THE offshore wind industry’s role in bringing jobs and investment to Yorkshire was highlighted during a visit to the region by the Danish Ambassador to the UK.
Ambassador Claus Grube said he wanted to build on the strong historic links between East Yorkshire, North Lincolnshire and Denmark.
The region has secured huge investment in the offshore wind industry, and it is expected to attract more interest from global firms.
Last year, the Hull & Humber Chamber of Commerce led a group of delegates who attended a high profile renewable energy event in Aarhus, Denmark, where they met with decision makers from the Danish renewable energy sector.
The ambassador’s visit included a tour of DFDS Seaways’ facilities at Immingham; a reception hosted by the Bondholders marketing organisation at the offices on Hull Marina of engineering business Spencer Group; and a dinner attended by Bondholder companies at the Winteringham Fields restaurant in North Lincolnshire.
The Bondholders events were arranged by Danish-born Peter Aarosin, who is chair of the Bondholders, and also a director and shareholder in several companies that operate in ports and logistics within the Humber, including RMS Group, Danbrit Shipping and EastTrans.
Mr Aarosin said: “The UK is one of Denmark’s longest-established and largest trading partners.
“Ports, logistics, farming and fishing have been the traditional trading areas and now the rapid growth of renewables is acting as a powerful catalyst for a range of joint ventures and shared investments, both in Denmark and on the Humber.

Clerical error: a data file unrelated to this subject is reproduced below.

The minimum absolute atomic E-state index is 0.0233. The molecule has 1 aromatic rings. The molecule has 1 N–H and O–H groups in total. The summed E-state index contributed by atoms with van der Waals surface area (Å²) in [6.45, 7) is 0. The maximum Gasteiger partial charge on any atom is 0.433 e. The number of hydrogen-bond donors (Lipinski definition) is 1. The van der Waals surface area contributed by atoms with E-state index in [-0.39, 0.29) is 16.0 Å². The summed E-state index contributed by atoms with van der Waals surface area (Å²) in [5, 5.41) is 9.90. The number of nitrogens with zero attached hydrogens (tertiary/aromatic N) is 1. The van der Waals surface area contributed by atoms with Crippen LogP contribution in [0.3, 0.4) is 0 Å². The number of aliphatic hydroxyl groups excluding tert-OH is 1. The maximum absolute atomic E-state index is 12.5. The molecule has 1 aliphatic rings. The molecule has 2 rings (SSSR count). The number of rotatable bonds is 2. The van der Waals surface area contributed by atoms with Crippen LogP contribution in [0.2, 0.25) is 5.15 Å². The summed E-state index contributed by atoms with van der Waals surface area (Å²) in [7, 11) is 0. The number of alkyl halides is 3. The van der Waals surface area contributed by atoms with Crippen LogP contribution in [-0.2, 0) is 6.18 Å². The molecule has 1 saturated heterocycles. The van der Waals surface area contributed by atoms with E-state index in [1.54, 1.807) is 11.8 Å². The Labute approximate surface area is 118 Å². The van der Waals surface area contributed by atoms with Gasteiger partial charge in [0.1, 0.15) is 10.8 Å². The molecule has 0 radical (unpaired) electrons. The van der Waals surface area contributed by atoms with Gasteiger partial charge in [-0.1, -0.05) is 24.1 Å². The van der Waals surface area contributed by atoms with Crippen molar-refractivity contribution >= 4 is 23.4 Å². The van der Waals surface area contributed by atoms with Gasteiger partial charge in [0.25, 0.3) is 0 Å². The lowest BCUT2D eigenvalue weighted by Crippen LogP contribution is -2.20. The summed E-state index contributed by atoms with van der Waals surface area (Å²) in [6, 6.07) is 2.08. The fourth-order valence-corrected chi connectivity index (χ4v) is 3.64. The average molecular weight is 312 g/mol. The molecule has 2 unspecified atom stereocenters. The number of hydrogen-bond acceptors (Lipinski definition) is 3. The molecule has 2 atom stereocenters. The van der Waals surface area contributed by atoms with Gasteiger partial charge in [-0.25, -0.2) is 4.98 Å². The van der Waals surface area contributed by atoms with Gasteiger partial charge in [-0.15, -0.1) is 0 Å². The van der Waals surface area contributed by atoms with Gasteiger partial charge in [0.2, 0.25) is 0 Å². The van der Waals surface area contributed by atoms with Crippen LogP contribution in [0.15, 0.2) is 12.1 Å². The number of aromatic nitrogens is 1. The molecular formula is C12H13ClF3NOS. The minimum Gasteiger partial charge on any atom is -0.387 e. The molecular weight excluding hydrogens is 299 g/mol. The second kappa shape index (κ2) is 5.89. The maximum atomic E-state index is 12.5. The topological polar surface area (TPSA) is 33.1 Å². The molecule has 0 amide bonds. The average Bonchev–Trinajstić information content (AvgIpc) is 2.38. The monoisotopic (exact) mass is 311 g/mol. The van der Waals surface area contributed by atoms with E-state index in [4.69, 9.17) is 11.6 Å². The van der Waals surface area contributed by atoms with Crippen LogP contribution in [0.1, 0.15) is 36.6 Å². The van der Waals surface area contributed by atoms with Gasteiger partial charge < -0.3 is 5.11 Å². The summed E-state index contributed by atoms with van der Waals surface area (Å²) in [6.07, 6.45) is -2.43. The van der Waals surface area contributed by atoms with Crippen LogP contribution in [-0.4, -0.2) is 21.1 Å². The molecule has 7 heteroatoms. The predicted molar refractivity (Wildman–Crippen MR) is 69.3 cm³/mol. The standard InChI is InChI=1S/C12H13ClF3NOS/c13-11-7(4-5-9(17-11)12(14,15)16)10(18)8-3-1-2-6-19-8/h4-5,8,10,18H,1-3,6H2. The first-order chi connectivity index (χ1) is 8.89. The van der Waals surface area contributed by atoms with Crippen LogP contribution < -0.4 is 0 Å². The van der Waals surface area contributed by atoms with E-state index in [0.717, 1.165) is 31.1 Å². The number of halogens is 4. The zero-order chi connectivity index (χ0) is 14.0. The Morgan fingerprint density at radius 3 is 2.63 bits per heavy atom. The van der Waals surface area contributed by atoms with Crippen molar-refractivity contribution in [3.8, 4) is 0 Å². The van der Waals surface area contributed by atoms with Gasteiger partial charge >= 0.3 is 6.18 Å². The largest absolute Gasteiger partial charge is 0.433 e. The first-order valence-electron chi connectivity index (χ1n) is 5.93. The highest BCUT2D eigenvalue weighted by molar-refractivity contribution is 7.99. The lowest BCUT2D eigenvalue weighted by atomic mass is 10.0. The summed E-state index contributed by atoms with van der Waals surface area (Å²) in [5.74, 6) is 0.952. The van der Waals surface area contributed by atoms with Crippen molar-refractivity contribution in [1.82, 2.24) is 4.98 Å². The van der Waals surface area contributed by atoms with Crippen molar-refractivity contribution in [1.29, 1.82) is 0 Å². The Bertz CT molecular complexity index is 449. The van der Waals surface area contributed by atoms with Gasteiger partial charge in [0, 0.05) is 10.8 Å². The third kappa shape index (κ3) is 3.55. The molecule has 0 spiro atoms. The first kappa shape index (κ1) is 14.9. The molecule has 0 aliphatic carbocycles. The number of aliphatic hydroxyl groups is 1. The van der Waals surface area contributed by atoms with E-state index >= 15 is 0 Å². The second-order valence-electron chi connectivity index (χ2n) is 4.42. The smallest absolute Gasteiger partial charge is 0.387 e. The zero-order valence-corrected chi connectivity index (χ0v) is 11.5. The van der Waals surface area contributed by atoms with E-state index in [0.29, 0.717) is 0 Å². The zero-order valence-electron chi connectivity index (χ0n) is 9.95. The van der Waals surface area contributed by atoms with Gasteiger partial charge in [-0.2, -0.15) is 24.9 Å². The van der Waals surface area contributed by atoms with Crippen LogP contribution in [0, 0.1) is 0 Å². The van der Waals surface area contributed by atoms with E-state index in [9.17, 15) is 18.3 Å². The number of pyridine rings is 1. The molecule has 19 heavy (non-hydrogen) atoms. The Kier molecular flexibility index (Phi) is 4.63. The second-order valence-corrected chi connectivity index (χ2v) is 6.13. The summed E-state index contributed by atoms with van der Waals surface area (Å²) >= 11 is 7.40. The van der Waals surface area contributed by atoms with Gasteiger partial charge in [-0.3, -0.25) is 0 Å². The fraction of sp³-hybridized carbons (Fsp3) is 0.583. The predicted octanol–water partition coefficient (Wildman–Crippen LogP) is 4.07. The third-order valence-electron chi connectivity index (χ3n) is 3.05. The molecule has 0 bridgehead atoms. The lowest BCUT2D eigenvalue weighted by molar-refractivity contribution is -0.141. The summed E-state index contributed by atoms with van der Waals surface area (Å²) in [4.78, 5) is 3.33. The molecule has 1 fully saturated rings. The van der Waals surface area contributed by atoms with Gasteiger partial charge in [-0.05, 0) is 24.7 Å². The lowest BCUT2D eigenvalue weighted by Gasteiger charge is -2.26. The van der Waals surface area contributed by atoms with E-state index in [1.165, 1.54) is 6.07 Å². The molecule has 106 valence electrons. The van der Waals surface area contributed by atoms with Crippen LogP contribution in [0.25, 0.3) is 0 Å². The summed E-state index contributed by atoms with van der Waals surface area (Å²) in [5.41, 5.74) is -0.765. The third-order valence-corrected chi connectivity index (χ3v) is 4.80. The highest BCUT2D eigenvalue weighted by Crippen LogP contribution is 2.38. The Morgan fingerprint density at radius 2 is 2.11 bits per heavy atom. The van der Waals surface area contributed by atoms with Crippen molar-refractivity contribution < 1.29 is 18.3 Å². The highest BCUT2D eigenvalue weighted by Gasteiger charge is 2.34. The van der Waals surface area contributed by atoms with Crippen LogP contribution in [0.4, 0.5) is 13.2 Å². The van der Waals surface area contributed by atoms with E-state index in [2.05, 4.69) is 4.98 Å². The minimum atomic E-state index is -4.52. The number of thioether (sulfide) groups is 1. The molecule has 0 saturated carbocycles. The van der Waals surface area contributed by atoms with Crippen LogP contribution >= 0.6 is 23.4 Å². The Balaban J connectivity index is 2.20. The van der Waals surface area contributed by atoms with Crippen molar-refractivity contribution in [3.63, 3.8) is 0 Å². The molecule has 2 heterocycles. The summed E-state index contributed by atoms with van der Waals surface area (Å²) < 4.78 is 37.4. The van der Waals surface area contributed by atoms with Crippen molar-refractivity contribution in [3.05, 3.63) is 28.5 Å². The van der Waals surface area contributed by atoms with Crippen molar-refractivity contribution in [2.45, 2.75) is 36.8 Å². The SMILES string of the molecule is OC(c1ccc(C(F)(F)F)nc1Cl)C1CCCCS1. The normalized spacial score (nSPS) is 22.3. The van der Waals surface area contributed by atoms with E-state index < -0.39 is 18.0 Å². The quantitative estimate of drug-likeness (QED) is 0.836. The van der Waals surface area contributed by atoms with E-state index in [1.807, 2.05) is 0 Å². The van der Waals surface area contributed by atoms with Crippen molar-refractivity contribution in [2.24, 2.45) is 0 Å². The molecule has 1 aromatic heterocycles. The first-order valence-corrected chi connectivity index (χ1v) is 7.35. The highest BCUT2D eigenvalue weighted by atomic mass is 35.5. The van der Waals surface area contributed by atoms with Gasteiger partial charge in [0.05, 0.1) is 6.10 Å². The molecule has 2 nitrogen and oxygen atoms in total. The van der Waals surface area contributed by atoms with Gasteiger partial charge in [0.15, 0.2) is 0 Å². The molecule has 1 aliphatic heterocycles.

“Our evening with the Danish Ambassador has strengthened further these important and beneficial Danish-Humber links.”
According to Mr Aarosin, the offshore wind industry will also support the development of other types of business.
East Yorkshire also has plenty of land suitable for development, and a geographical position that is second to none, he added.
He said: “We have got to stay close to Europe. We have got to think how important it is in a trade sense.”
Ambassador Grube said Danish-owned companies such as DONG Energy and DFDS Seaways were key players in the Humber estuary, and leading the way in the region’s resurgence.
He added: “My visit to the Humber estuary has given me a very good impression of the dynamic business development which has taken place over the past decade.
“I am very proud that important Danish companies are taking a very active part in this development, in particular in the areas of renewable energy production and sustainable shipping and transport.”
The dinner was also attended by Martin Green, chief executive of Hull UK City of Culture 2017, which has forged an alliance with Aarhus in Denmark, the European Capital of Culture 2017.
Ambassador Grube said he welcomed the close cooperation between the two cities.
The Bondholders is a growing network of 280 businesses and organisations, who work together to raise the profile of the business opportunities around the Humber estuary.
Every member of the scheme makes a financial contribution to the promotion of the area, as well as acting as an “ambassador” for the region.
The Bondholders work with partners to market the region to external audiences, including investors and high-level decision-makers, to stimulate economic growth.
The activity led by the Bondholders has included branding the Humber as the ‘UK’s Energy Estuary’, to help it secure external investment.